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Fast Track and the Census
In case you missed this.
> September 24, 1997
> House Seeks Leverage for Favored Measures
> By ALISON MITCHELL NY Times
> [W] ASHINGTON -- Adding another complication to
> President Clinton's drive to win authority to
> negotiate new trade accords, the House majority
> leader suggested Tuesday that Republicans would
> link the trade proposal to action on two of their
> initiatives that the administration has threatened
> to veto.
> With the president largely reliant on Republican
> votes to pass his free trade initiative, Rep. Dick
> Armey, R-Texas, hinted that House leaders might
> use the leverage this gives them to hold out for a
> school voucher program that would allow low-income
> District of Columbia students to go outside the
> local public school system, as well as legislation
> that would block the administration from using
> statistical sampling to carry out the 2000 census.
> Asked by reporters if he was threatening to shelve
> a vote this autumn on the "fast track" trade
> legislation if the president vetoed two Republican
> initiatives, Armey said, "No. I didn't say that."
> But when asked about the trade proposal, he said,
> "We want to get fast track done, if done
> correctly. But we also have some very, very
> important other things that we need to have done
> on behalf of the American people. And I guess fast
> track will just have to take its place in the
> queue line compared to some of these other
> matters," he said.
> The Republican leader's remarks were another sign
> of the president's delicate political position as
> he attempts to secure the trade negotiating
> authority he calls vital to the nation's
> prosperity. He faces stiff opposition from
> Democratic House leaders and organized labor, with
> possibly as few as 50 Democratic supporters in the
> Senate Majority Leader Trent Lott, R-Miss., said
> Tuesday that the trade measure would likely be the
> very last issue to come to the floor before
> Congress adjourns in November.
> The census measure and the school voucher pilot
> program are among several controversial items
> wending their way to Clinton as the House and
> Senate rush to put in place the 13 spending bills
> needed to finance the government for the fiscal
> year that begins on Oct. 1.
> While Republicans and Clinton expect to avoid the
> kind of contentious confrontation that led to a
> government shutdown two years ago, the
> administration has threatened to veto two spending
> bills if they contain the House voucher or census
> The school voucher plan is a part of a broader
> Republican education agenda being put forth this
> year with an eye to the 1998 elections. Included
> in the House version of a spending package for the
> troubled District of Columbia, it would create a
> $7 million program to give some low-income parents
> vouchers worth $3,500 per child to allow them to
> pay tuition at parochial or private schools or to
> move their children to suburban schools.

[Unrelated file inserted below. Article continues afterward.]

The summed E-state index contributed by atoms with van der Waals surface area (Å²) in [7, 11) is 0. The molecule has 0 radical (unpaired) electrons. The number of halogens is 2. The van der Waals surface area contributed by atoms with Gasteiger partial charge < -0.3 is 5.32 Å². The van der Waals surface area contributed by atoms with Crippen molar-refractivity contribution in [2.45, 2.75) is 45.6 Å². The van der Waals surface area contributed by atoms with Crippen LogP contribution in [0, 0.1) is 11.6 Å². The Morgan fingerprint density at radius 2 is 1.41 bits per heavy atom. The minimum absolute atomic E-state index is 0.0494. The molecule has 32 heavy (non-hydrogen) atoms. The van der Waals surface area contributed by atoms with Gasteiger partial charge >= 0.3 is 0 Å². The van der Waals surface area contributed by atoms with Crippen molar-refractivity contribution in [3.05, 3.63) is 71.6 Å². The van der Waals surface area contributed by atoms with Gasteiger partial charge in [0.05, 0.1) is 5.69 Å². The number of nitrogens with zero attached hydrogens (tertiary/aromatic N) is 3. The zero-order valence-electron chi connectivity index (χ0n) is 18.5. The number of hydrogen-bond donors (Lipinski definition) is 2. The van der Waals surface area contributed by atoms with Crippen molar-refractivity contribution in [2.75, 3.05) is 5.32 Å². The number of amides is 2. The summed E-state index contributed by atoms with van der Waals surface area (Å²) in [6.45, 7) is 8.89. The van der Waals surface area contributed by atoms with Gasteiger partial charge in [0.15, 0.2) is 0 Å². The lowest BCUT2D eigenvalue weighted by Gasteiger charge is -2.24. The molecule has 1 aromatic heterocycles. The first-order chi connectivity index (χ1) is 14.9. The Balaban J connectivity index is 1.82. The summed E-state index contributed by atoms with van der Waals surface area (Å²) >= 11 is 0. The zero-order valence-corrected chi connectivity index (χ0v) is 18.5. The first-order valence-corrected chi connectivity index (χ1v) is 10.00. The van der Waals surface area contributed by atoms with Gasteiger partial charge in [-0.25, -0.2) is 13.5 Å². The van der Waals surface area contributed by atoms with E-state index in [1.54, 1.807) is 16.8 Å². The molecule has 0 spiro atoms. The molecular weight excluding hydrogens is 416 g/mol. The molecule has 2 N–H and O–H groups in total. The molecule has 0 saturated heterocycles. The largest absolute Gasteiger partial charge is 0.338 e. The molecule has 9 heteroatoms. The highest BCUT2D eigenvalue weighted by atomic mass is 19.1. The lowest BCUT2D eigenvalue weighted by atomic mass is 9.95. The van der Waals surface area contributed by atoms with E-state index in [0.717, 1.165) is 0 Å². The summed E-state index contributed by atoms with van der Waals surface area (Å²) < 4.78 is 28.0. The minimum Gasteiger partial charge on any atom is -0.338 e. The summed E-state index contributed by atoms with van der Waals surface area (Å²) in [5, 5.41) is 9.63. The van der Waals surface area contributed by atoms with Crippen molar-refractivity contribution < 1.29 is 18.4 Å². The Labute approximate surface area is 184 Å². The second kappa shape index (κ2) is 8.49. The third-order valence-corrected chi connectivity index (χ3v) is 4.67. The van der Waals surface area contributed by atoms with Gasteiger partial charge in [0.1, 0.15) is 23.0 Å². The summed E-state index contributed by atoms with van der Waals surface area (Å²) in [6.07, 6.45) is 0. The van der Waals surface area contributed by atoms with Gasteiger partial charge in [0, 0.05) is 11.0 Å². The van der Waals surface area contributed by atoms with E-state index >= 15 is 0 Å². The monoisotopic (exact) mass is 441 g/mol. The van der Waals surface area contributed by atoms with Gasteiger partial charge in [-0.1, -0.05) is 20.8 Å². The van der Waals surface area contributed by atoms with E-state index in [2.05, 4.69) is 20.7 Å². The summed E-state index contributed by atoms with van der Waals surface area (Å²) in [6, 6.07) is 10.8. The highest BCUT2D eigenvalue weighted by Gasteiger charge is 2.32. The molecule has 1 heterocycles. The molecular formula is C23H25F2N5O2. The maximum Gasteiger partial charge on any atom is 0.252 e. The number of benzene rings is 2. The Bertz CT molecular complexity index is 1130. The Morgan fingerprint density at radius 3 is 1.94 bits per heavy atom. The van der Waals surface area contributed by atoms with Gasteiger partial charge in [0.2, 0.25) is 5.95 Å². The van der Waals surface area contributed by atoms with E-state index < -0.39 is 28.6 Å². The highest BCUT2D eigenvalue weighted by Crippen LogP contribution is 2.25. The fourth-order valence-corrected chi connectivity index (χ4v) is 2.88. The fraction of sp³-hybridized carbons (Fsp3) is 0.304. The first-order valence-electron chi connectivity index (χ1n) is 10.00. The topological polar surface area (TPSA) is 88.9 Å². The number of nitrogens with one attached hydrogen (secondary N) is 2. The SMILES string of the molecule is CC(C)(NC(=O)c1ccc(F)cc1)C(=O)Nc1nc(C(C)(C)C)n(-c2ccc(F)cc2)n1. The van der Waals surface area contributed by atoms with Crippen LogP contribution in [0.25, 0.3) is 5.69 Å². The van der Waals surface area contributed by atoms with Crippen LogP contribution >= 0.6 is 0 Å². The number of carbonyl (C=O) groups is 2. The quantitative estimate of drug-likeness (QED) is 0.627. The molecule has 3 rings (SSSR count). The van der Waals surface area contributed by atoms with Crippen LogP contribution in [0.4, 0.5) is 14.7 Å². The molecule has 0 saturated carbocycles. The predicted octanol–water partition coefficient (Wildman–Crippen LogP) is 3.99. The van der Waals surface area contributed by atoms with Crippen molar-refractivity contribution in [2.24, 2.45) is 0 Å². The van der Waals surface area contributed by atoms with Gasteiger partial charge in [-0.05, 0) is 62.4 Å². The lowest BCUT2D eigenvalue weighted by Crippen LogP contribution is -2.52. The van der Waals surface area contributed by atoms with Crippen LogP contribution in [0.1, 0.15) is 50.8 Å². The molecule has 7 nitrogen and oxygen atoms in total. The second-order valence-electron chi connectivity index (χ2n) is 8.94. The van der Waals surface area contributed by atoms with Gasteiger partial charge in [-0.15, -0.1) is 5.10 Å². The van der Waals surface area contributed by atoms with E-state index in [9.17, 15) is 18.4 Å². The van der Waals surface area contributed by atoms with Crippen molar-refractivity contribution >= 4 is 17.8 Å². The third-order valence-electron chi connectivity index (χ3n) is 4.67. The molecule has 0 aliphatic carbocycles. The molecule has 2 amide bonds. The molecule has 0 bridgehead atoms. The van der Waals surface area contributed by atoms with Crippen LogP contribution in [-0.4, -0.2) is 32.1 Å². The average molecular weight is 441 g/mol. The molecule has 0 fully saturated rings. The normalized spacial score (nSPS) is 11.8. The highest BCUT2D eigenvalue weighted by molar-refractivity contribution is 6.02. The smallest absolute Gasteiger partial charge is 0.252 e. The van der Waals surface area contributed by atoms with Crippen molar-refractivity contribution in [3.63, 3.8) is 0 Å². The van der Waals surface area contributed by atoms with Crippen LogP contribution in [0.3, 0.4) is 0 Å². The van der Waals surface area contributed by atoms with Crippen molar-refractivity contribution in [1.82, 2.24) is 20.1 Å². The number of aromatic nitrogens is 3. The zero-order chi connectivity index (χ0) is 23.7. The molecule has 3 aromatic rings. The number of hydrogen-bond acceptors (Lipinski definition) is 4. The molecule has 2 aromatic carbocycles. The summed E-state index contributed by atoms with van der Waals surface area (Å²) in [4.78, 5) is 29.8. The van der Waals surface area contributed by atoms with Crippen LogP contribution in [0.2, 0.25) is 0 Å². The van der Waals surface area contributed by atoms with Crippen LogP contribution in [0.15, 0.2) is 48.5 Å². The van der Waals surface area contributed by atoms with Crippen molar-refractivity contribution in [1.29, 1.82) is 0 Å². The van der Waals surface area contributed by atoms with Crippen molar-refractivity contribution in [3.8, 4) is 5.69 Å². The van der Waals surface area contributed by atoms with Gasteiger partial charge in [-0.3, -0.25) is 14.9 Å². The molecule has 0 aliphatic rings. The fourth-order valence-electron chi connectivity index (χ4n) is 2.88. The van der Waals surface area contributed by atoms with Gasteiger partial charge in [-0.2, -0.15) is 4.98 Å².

> The administration has said in a statement that
> Clinton's senior advisers will recommend a veto of
> the District spending bill if the House voucher
> plan prevails.
> "Instead of investing additional resources in
> public schools, vouchers would allow a few
> selected students to attend private schools and
> draw attention away from the hard work of
> reforming public schools that serve the
> overwhelming majority of D.C. students," the
> statement said.
> But Armey said Tuesday, "These kids need help now
> and there is no better example and no more tragic
> example than in Washington, D.C."
> The debate over the census is a separate issue
> that has been simmering for months. The Census
> Bureau wants to use statistical sampling in the
> 2000 census to adjust for an expected undercount
> among members of minority groups and urban
> But the Republicans say the Constitution requires
> a head count. They express fears that a sampling
> system that increases the count of minority
> members could cost them their majority in the
> House if congressional districts are redrawn to
> take account of the new census.
> Last spring, Republicans sought to include a ban
> on statistical sampling in legislation to assist
> victims of natural disasters. Clinton vetoed the
> measure and the battle turned into a tactical
> embarrassment for the Republicans.
> The House is expected to take up the census issue
> again later this week when it debates legislation
> to finance the Commerce Department, which includes
> the Census Bureau.
> The House version of the bill would ban
> statistical sampling -- and has drawn a veto
> threat from the administration. House Republican
> leaders have prepared an alternate measure that
> would withhold the money for sampling until the
> constitutionality of the method is decided by the
> U.S. Supreme Court.
> Armey charged that Clinton "politicizes everything
> he gets his hands on" and said, "We are not going
> to let him control the census."
> At the White House, Mike McCurry, the president's
> press secretary, reiterated that Clinton viewed
> the trade legislation as vital to the economy. But
> he was measured about Armey's comments that the
> legislation would have to wait its turn, behind
> Republican priorities.
> "I think," McCurry said, "that we attach much
> greater priority to giving the president the
> authority he needs to move free trade agreements
Pity the poor global goober.
/s/ Mike Dolan, Field Director, Global Trade Watch, Public Citizen
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Fred Ross, Sr.